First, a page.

Cookie, an 8-week-old puppy, fully recovered thanks to an innovative new treatment. Image of Cookie/puppy in bathtub courtesy of Elanco.
New Treatment, New Hope
This past summer, I attended the American Veterinary Medical Association conference. Among many other wonderful advances, I learned about the first and only monoclonal antibody treatment now available for this dread illness.
Canine parvovirus monoclonal antibody (CPMA) is a game changer. The single-dose intravenous injection from Elanco targets parvovirus directly. With a high safety profile, and a USDA-conditional approval, dog owners now have options for their sick dogs. Rather than days-long hospitalization cost, the treatment reduces cost, speeds resolution of the diarrhea and vomiting, and helps sick puppies and dogs go home sooner. Elanco documentation states the pups as young as six weeks may receive the treatment safely.
Fix Project, a veterinary clinic in Long Beach dedicated to spay, neuter, and rescue, received some of the first CPMA treatments for their Parvo ICU unit. Sherrie Stankewitz, owner of Fix Project, said she feels emotional about this innovative treatment. Stankewitz says, “The CPMA new drug, I believe, changed our work and moving forward, we can save every single dog.”
Just like the dog’s natural antibodies, the canine parvovirus monoclonal antibody treatment (a synthetic antibody) binds to and neutralizes the canine parvovirus. That prevents the virus from entering the cells and stops disease progression cold.
If your veterinarian diagnoses your dog with parvovirus or you suspect illness, please ask your vet about the new treatment. It could not only save you expensive hospital fees but also your dog’s life—and your heartbreak. Learn more about CPMA here.
Prevent Virus Spread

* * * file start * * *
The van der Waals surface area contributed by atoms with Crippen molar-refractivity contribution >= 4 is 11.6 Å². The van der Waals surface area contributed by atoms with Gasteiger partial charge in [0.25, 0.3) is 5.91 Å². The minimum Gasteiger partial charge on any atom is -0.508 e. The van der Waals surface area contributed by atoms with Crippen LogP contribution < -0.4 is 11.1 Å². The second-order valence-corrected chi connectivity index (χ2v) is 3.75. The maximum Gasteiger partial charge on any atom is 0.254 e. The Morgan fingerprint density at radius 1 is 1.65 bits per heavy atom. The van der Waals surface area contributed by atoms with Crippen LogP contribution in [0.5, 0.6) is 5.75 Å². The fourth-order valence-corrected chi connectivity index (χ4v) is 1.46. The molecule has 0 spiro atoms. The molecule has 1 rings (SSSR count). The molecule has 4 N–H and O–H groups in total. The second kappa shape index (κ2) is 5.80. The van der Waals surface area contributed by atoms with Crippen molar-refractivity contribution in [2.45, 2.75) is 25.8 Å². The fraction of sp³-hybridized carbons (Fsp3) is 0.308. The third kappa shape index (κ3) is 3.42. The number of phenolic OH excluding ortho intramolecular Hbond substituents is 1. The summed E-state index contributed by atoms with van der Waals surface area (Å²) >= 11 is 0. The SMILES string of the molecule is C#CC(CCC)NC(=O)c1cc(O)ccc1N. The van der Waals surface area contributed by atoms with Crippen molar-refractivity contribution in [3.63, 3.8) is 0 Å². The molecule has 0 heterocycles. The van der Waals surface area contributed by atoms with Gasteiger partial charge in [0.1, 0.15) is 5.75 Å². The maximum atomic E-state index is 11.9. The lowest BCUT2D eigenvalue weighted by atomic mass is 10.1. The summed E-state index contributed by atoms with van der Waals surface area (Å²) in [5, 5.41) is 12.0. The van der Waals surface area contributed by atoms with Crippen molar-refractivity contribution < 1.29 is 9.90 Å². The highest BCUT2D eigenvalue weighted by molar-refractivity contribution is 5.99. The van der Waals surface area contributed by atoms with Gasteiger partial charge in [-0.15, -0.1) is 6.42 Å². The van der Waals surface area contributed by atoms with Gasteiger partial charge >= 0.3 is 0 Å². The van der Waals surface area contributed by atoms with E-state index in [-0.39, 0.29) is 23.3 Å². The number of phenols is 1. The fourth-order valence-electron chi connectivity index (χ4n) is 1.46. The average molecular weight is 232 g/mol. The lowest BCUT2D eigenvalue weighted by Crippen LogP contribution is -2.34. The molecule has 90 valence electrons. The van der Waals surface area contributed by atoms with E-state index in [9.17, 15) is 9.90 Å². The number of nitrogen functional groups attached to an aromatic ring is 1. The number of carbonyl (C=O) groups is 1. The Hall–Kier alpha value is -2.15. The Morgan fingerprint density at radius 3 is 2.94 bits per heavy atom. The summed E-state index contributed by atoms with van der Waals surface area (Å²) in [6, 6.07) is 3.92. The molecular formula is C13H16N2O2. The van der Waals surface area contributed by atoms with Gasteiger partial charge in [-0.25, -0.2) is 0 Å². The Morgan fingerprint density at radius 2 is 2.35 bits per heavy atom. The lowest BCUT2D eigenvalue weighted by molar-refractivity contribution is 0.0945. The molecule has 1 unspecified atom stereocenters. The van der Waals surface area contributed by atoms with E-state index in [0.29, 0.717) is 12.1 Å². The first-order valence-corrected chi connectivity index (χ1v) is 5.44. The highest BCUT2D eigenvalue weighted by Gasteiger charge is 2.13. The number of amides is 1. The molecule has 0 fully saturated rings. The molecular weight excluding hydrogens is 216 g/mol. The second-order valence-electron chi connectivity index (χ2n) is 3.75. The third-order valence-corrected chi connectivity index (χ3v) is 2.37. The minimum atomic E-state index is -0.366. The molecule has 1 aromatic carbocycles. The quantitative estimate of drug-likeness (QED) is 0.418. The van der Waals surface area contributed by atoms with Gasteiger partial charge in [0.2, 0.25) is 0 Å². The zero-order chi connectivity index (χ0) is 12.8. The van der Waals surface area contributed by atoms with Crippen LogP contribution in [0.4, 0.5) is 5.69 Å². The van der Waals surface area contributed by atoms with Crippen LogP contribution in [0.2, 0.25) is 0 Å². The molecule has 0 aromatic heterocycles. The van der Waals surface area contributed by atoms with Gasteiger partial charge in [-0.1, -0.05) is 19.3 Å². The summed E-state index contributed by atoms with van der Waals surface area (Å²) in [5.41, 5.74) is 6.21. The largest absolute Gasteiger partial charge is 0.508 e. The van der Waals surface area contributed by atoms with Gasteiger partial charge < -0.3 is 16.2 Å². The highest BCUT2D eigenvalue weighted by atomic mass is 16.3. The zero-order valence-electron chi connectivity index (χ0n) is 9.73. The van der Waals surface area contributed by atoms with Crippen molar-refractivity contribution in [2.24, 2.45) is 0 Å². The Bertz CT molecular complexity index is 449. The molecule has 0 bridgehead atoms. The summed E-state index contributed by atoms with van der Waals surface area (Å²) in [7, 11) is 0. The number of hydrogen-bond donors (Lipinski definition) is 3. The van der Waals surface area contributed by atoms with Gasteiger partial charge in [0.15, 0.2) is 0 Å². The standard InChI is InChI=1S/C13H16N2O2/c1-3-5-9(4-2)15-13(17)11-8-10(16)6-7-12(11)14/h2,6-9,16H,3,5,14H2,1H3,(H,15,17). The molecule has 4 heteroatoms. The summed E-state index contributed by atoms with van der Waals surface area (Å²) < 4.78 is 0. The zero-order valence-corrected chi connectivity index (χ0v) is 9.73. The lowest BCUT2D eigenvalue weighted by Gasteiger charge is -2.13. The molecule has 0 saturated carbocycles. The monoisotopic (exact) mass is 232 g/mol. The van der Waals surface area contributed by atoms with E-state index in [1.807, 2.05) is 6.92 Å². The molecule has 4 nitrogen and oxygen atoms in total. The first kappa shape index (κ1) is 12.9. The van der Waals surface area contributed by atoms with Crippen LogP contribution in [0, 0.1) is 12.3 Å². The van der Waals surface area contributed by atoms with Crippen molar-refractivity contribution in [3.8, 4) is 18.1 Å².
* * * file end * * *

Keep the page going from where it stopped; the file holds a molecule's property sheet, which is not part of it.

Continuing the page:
Strict isolation and quarantine helps control the spread of disease. Sick dogs should remain isolated for thirty days after recovery and bathed thoroughly before contact with other dogs.
Parvo can live in the environment for at least five months, in contaminated soil for a year, and sometimes for years. Direct dog-to-dog contact that spreads distemper, for example, isn’t necessary to spread parvo. Dogs pick up parvovirus walking through a yard contaminated with infected feces, or by contact with kennels or other objects that an infected pet has contaminated. You could carry the virus to your puppy on your shoes after you’ve walked through an infective area.
The virus is resistant to most common disinfectants and household detergents. But thorough cleaning with household bleach kills the virus. Veterinarians recommend you clean with a dilution of one part bleach to thirty parts water.
Protecting puppies with vaccination reduce the risk of your puppy catching the disease. Be sure your puppy stays away from exposure to other dogs until fully protected. But if the worst happens, the Canine Parvovirus Monoclonal Antibody treatment offers hope for your pets.
Thanks to Elanco for sharing information about this significant health breakthrough for dogs.
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Amy Shojai, CABC is a certified cat & dog behavior consultant, a consultant to the pet industry, and the award-winning author of 35+ pet-centric books and Thrillers with Bite! Oh, and she loves bling!